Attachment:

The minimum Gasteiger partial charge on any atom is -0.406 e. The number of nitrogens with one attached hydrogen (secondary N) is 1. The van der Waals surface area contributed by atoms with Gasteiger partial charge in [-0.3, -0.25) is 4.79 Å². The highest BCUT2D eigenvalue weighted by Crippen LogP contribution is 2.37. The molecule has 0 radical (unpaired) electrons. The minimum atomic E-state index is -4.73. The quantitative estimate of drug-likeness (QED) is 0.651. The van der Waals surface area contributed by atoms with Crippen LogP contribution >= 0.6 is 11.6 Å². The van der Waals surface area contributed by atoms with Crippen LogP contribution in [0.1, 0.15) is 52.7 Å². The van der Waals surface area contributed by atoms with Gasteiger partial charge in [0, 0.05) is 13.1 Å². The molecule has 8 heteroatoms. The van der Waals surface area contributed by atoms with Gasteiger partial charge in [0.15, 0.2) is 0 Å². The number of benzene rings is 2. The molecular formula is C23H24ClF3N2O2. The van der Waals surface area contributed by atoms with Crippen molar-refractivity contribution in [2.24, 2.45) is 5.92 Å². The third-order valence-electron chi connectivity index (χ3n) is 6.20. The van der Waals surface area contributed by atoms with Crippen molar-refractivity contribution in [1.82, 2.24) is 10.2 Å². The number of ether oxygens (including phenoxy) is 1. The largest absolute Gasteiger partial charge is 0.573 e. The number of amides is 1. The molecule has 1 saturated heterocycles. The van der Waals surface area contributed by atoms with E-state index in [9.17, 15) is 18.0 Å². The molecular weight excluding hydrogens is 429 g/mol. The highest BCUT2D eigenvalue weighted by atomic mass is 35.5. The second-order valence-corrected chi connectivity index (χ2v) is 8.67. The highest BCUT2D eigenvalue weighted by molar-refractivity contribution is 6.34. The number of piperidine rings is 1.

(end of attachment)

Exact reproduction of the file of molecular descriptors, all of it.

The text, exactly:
The minimum Gasteiger partial charge on any atom is -0.406 e. The number of nitrogens with one attached hydrogen (secondary N) is 1. The van der Waals surface area contributed by atoms with Gasteiger partial charge in [-0.3, -0.25) is 4.79 Å². The highest BCUT2D eigenvalue weighted by Crippen LogP contribution is 2.37. The molecule has 0 radical (unpaired) electrons. The minimum atomic E-state index is -4.73. The quantitative estimate of drug-likeness (QED) is 0.651. The van der Waals surface area contributed by atoms with Crippen LogP contribution >= 0.6 is 11.6 Å². The van der Waals surface area contributed by atoms with Crippen LogP contribution in [0.1, 0.15) is 52.7 Å². The van der Waals surface area contributed by atoms with Gasteiger partial charge in [0, 0.05) is 13.1 Å². The molecule has 8 heteroatoms. The van der Waals surface area contributed by atoms with Gasteiger partial charge in [0.15, 0.2) is 0 Å². The number of benzene rings is 2. The molecular formula is C23H24ClF3N2O2. The van der Waals surface area contributed by atoms with Crippen molar-refractivity contribution in [2.24, 2.45) is 5.92 Å². The third-order valence-electron chi connectivity index (χ3n) is 6.20. The van der Waals surface area contributed by atoms with Crippen molar-refractivity contribution in [1.82, 2.24) is 10.2 Å². The number of ether oxygens (including phenoxy) is 1. The largest absolute Gasteiger partial charge is 0.573 e. The number of amides is 1. The molecule has 1 saturated heterocycles. The van der Waals surface area contributed by atoms with E-state index in [9.17, 15) is 18.0 Å². The molecular weight excluding hydrogens is 429 g/mol. The highest BCUT2D eigenvalue weighted by atomic mass is 35.5. The second-order valence-corrected chi connectivity index (χ2v) is 8.67. The highest BCUT2D eigenvalue weighted by molar-refractivity contribution is 6.34. The number of piperidine rings is 1.